The advice: Please reheat your biscuits before enjoying them.  They are okay at room temperature, but they are best when the cheeses (hint!) are melting.

Top three places to read at my house

If you love to read, you know that there’s really no inappropriate place for reading (except, perhaps, in the driver’s seat of a moving car).  However, some places are more conducive to reading than others.  This post gives you a tour of the three best places to read in my apartment.  Sure, the kitchen table is great if the reader needs a flat surface to take notes, but that’s not really the kind of reading I’m talking about.  And the bed may look tempting, but there’s a reason why chiropractors says it’s bad to read in bed.  So the three places below are the top choices for someone who wants to read for an extended period of enjoyable time.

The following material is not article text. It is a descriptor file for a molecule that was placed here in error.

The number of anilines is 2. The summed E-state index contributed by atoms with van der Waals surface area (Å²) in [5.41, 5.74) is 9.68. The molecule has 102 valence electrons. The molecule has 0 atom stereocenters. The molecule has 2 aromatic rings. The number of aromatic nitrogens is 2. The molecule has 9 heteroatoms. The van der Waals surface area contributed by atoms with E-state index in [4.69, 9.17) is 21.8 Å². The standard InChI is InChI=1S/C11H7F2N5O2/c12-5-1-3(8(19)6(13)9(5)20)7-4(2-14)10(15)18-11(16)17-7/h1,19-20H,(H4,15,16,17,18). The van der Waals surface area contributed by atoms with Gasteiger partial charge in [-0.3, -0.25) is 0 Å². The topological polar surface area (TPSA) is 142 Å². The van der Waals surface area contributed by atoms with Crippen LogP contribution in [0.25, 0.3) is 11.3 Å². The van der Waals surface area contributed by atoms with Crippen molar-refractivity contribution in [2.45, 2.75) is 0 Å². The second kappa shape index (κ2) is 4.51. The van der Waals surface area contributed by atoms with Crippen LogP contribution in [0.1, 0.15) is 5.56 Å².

1. The guest room/office


Here you can sit on my slouchy old friend, the futon, and cuddle up with your book and a pillow.  Though you can’t tell in this picture, which I took at dusk, the window lets in some excellent reading light.


Possibly the presence of the Triwizard Champions and friends in the previous picture clued you in to the fact that this room is also home to my Harry Potter artifact collection.  In this picture you can see the Triwizard Cup (it can serve as a reading lamp too), the Marauder’s Map, and my wands.


Now that I have a designated office space, working on the computer isn’t so bad either.

2. The living room


Here you have two options: the couch or the recliner.


I prefer the recliner for reading and the couch for watching TV.  As you can see, the living room is also a great place to dabble in amateur geography.


This bird artwork has very little to do with reading (though it does have a lot of words on it), but I wanted to show it off because it’s the newest addition to my living room.  I just bought it this morning from Sassy Sal Sells.  The bird painting also gives a clue to something you might see if you go through the door right next to where it hangs.  Read on!